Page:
"Splash and Pepper were inseparable;" said Bucsanyi. "They had such a very strong bond.
"Splash was so feisty and stubborn and just full of spirit. She was very brave and I know she ran through the fire to get to where there was a safety area for her. Pepper was too scared; he wouldn't go.
"So Splash ran through the fire; I saw her hoof prints. She was running back and forth, telling him, 'Come on, come on, come on,' and he wouldn't go.
"A couple of days after the fire, I found this huge indention in the ground where we had found her standing up. I know what she did; she rolled and rolled and got the fire out on her body.
"So when we took her to the vet, we thought she was only burned on about 40 or 50 per cent of her body. But she had rolled so much and caked that sandy soil all over her body that we didn't know that she was actually burned just about 100 per cent of her body."
Still, local doctors and later, vets from Texas A&M University thought Splash might well survive. Her internal organs appeared to be functioning normally and she was eating and drinking water every day.
Bucsanyi started documenting the expected recovery with photographs.
"I've always had a camera on me, even in junior high and high school," she said. "I always had a camera. I was always taking pictures and it's just so much a part of me. It's who I am."
Photographing her pain
There was also another reason, the photographer turned to her camera.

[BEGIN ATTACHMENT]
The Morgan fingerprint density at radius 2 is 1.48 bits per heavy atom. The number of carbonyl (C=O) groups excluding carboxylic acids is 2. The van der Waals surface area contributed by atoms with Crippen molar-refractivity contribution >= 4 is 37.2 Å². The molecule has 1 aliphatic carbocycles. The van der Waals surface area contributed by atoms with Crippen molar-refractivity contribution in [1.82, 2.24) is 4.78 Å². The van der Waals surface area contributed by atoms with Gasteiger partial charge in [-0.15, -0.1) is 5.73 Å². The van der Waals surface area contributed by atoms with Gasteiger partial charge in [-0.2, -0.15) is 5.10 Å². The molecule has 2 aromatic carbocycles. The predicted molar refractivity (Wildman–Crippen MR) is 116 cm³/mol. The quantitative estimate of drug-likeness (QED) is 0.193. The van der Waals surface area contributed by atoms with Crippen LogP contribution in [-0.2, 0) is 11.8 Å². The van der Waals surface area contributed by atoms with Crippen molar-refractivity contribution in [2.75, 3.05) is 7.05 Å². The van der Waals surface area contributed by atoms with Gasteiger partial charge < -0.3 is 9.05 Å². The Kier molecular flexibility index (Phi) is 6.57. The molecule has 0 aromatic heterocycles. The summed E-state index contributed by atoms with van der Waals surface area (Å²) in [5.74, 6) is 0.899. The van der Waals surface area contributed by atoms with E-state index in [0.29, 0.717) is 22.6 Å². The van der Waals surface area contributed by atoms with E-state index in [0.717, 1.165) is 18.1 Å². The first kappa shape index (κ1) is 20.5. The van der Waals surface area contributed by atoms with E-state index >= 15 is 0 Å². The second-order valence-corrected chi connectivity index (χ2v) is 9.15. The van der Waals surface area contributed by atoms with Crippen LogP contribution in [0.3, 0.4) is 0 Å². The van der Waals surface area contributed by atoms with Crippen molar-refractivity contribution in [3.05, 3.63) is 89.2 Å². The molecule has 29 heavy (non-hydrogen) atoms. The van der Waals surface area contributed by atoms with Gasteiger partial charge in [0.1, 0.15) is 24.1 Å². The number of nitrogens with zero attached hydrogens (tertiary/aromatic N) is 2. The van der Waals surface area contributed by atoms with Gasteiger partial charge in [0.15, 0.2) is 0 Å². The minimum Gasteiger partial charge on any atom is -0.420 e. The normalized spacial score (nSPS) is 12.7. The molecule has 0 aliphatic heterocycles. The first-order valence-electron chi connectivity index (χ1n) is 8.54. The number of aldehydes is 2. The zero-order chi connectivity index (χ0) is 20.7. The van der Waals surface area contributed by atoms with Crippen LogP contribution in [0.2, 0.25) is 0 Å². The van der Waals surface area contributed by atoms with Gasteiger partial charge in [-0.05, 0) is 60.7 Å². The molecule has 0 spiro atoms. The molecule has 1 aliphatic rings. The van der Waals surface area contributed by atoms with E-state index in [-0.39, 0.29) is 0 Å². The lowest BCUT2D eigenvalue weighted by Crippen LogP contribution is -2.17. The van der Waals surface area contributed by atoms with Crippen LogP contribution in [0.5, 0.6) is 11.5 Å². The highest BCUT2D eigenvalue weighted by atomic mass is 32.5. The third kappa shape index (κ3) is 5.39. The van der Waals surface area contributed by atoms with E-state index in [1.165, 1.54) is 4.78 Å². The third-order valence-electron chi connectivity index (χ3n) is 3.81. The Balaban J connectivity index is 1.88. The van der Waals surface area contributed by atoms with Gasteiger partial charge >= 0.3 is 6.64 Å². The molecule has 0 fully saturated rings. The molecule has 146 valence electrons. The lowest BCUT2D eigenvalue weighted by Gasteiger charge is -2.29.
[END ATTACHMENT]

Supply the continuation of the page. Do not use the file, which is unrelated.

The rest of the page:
"There was a famous photographer," said Bucsanyi, "named Richard Avedon and he said that he took pictures of things that he was afraid of.
"And when he took those pictures and he was able to get them out onto the paper, it was like him facing his fears.
"And I think with me, maybe, is I was taking pictures of things that were painful. And then once I took the pictures, I was getting it out."
So, camera in hand, Bucsanyi returned to her property every day.
"The main reason was to look for my kitty cat. I would go and leave cat food and water," she said.
"I think it also helped me to face
things. My next door neighbors, they haven't been back. They said they can't go back. There are other people who have said that; they just left; they're gone; they said they're not going to ever come back.
"But it was my home. It was my home. Whenever I moved into the RV park, I felt so much more at home whenever I went back to my property, even though it was all burned up and everything was gone. It was my home; it was my place; I felt comfortable there."
Then, from the vet, came the call Bucsanyi had most feared: Twenty days after the fire, her horse's skin had begun to fall away from her body and Splash had simply lain down and died.
Blessed in other ways